Plymouth Utilities overlooking chance to promote alternatives

Shades of GreenShades Green
by David Lagerman

Plymouth Utilities may be an entity we take for granted, but we should not. They provide a bunch of basic services for many of us, and they are pretty good at it, too.

They also position themselves as partnering with all of us: progressive, thoughtful, co-operative and forward-looking. Here is some text from a newspaper ad they ran last August14th, under a little picture of some houses, power lines, and a wind turbine.

“THE POWER is in THE PEOPLE. Plymouth Utilities is a local not-for-profit. So while we may provide the energy that keeps Plymouth running, it’s our neighbors who really have the power. The power to use community dollars for the common good. To invest in local priorities like a stronger economy, green alternatives and reliable service. And the power to put our community first.”

“It’s our neighbors who really have the power.” Two of our neighbors who really do have the power are Dan and Jackie Kraemer out on Highway V. In April 2011 they had in mind installing a large wind turbine at an ideal site on their large dairy farm. They and their installer, Kettle View Renewable Energy, approached Plymouth Utilities about the project, and were told they could negotiate a rate to be paid for their excess power. The term used in one of their emails, “installing a net meter” led to some confusion, implying that they could likely get the same rate for all their excess power as they pay for power from the utility. (“Net metering” is the law in Wisconsin and many other states, but it applies as a firm rule only to systems under 20 kilowatts (kW) in size. The Kraemer turbine is a 100 kW unit.) For a while, it looked like they could get a good enough rate to make the project feasible, since they were told they could negotiate a rate.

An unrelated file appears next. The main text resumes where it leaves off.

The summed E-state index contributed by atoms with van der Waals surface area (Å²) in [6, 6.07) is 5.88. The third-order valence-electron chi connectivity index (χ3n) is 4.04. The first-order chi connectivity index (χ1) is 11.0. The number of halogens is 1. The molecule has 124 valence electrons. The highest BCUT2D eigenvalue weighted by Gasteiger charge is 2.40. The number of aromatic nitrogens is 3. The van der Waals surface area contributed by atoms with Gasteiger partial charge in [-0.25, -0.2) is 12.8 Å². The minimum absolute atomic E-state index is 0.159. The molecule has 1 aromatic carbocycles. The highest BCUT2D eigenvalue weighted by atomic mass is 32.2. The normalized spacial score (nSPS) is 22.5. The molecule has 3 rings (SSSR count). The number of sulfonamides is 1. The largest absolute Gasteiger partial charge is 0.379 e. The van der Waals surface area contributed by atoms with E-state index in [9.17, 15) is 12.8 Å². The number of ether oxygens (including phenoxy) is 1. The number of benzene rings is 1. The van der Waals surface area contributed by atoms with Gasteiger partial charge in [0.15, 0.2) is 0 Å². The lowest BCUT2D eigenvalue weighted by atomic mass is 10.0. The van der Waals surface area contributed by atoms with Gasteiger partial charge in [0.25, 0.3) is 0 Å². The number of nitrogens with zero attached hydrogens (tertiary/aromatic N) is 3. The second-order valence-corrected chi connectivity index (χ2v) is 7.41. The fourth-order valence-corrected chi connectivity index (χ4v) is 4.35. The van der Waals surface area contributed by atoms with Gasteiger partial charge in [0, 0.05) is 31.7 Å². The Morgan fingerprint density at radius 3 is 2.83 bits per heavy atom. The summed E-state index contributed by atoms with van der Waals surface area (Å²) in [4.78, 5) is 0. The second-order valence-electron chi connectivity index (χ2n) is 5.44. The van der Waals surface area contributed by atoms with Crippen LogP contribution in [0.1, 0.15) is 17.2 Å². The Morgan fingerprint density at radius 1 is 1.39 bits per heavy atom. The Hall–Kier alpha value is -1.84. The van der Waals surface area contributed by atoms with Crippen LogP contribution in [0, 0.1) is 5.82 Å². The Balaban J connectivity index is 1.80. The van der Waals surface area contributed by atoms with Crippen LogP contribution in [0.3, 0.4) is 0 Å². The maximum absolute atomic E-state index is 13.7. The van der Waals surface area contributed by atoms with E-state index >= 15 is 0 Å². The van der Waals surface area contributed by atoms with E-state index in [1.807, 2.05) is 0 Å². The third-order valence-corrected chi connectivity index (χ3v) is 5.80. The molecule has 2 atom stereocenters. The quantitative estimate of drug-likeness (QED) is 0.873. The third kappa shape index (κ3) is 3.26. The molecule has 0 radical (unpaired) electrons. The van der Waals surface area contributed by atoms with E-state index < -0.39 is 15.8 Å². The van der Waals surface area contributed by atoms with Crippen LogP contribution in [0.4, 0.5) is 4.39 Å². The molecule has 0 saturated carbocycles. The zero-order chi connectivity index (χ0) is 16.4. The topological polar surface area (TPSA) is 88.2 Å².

On that basis, given the urgent deadlines Kraemer faced in qualifying for grant money, they went ahead and ordered the installation, a half-million dollar project, without getting an agreement in writing.

Eric Kostecki, an official at WPPI Energy, the wholesale supplier to Plymouth Utilities and several dozen municipal electric utilities in Wisconsin, had said the Kraemers “would be credited at Plymouth’s latest wholesale rate tariff unless that does not accurately depict (the Utility’s) avoided cost.” This last is an important point. The utility needs to meet the costs of bringing in the power they get through WPPI. That evidently covers costs to get power from as far away as Milwaukee, and also factors like local “line losses,” the loss in energy from resistances and such in the power lines. If that can be put largely out of the picture by buying power locally, the difference to be paid the local supplier should be the true “avoided cost” rate.

Now, WPPI sets that “avoided cost” rate from a rigid schedule, and has refused so far to consider alternative approaches for providing fair compensation to the Kraemers.